5. In respect of frugality. Pecuniary punishment, especially when the relative quantum of it is great, is liable to a disadvantage which balances in some degree against the advantage which it has of being convertible to profit. Along with the delinquents other parties who are innocent are exposed to suffer; to wit, whatever persons were comprised within the circle of his dependents. This suffering is not the mere pain of sympathy grounded on the observation of his suffering: if it were, there would be no reason for making mention of it as belonging in a more especial manner to the present mode of punishment. It is an original pain, produced by a consciousness of the loss which they themselves are likely to incur by the impoverishment of their principal. This evil again is not a mere negative evil; the evil which consists in the not being to have the comforts which had it not been for his impoverishment they would have had. If it were, there could be no more reason for taking it into the account on this occasion than the pain of sympathy. For, whatever it be, it is balanced, and that exactly, by the pleasure that goes to those persons, whosoever they be, to whose profit the money is applied. The pleasure resulting from the use of that money is neither diminished nor increased by the operation: it only changes hands. The pain then, that is peculiar to this species of punishment, is neither more nor less than the pain of disappointment produced by the destruction of those expectations which the parties in question had been accustomed to entertain, of continuing to participate in the fortune of their principal, in a measure proportioned to that in which they had been accustomed to participate in it.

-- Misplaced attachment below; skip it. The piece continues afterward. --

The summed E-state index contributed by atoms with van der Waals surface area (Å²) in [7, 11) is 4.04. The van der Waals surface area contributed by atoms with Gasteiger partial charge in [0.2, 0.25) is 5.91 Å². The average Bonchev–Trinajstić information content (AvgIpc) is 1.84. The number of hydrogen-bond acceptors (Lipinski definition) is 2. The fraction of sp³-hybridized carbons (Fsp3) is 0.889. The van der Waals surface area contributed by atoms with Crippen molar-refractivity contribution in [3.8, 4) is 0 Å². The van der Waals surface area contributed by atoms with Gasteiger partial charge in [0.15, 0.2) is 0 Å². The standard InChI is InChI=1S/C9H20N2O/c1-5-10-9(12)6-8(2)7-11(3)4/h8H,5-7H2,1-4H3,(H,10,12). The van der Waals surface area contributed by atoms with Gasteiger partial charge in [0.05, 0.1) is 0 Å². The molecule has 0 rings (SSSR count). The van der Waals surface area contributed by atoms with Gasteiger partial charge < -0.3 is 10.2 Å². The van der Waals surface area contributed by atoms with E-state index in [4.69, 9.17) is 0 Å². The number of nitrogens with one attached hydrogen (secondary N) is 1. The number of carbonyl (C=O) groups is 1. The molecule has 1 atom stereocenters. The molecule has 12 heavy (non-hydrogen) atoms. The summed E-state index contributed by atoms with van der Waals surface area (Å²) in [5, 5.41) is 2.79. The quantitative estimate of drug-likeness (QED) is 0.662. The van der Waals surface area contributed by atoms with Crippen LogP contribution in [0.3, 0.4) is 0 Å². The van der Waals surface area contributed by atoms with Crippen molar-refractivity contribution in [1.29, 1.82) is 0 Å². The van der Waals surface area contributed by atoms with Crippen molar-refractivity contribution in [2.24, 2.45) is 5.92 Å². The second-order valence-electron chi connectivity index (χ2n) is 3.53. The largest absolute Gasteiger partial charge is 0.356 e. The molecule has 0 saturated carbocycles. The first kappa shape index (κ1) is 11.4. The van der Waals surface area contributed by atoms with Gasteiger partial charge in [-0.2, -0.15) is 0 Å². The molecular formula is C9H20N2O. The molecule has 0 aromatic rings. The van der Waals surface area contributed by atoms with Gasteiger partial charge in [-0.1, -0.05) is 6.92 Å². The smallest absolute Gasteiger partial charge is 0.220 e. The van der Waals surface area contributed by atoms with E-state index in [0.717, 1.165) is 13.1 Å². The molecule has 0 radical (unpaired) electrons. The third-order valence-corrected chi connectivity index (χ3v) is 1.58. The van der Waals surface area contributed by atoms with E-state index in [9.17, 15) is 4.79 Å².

6. In point of exemplarity, it has nothing in particular to boast of. At the execution of it, no spectacle is exhibited: the transfer of a sum of money on this account has nothing to distinguish it from the case of an ordinary payment. It is not furnished with any of those symbolical helps to exemplarity which belong to most punishments of the corporal kind. Upon the face of the description, the exemplarity it possesses is in proportion to the quantum of it: that is, in the ratio of the quantum of the forfeiture to the capital of him whom it is to affect.